The vesicular monoamine transporter 2 contains trafficking signals in both its N-glycosylation and C-terminal domains

Jia Yao, Louis B. Hersh

Research output: Contribution to journalArticlepeer-review

17 Scopus citations


The vesicular acetylcholine transporter (VAChT) and the vesicular monoamine transporter (VMAT) belong to the same transporter family that packages acetylcholine into synaptic vesicles (SVs) and biogenic amines into large dense core vesicles (LDCVs) and/or SVs, respectively. These transporters share similarities in sequence and structure with their N- and C-terminal domains located in the cytoplasm. When expressed in PC12 cells, VMAT2 localizes to LDCV, whereas VAChT is found mainly on synaptic-like microvesicles. Previous studies have shown that the cytoplasmic C-terminal domain of VAChT contains signals targeting this transporter to SVs. However, the targeting signals for VMAT have not been completely elucidated. To identify signals targeting VMAT2 to LDCV, the subcellular localization of VMAT2-VAChT chimeras was analyzed in PC12 cells. Chimeras having either the N-terminal region through transmembrane domain 2 of VMAT2 or the C-terminal domain of VMAT2 do not traffic to LDCV efficiently. In contrast, chimeras having both of these regions, or the luminal glycosylated loop in conjunction with transmembrane domains 1 and 2 and the C-terminal domain of VMAT2, traffic to LDCV. Treatment of PC12 cells with 1-deoxymannojirimycin, a specific alpha-mannosidase I inhibitor, causes VMAT2 to localize to synaptic-like microvesicles. The results indicate that both mature N-linked glycosylation and the C-terminus are important for proper trafficking of VMAT2 and that the locations of trafficking signals in VMAT2 and VAChT are surprisingly different.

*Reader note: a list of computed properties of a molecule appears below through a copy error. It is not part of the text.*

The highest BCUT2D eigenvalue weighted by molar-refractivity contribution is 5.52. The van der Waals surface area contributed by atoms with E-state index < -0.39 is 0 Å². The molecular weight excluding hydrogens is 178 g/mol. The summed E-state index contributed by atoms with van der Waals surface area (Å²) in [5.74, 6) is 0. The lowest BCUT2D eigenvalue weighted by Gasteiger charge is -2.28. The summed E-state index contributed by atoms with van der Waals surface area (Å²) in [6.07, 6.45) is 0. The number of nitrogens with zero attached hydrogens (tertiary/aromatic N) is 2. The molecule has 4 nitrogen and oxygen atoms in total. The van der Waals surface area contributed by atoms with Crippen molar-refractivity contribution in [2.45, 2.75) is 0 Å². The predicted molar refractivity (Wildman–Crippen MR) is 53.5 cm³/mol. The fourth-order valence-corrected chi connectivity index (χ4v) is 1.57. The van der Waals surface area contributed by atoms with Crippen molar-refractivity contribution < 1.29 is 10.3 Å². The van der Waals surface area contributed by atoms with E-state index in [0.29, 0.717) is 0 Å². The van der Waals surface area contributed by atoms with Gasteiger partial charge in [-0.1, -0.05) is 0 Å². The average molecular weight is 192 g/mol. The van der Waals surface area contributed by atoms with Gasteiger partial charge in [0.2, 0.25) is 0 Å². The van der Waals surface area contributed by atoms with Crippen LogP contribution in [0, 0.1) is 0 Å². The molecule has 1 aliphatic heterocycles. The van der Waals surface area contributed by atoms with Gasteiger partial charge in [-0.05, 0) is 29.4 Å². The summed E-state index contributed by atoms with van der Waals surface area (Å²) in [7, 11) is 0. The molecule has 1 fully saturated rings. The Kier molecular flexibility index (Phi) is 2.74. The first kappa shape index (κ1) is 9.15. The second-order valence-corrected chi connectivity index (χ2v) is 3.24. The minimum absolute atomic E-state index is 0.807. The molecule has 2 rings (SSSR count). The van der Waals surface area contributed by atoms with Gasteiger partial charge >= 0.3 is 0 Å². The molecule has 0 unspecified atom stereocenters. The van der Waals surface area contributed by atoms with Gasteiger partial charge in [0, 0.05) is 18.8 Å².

Original languageEnglish
Pages (from-to)1387-1396
Number of pages10
JournalJournal of Neurochemistry
Issue number5
StatePublished - Mar 2007


  • Glycosylation
  • PC12 cell
  • Trafficking
  • Vesicular acetylcholine transporter
  • Vesicular monoamine transporter

ASJC Scopus subject areas

  • Biochemistry
  • Cellular and Molecular Neuroscience


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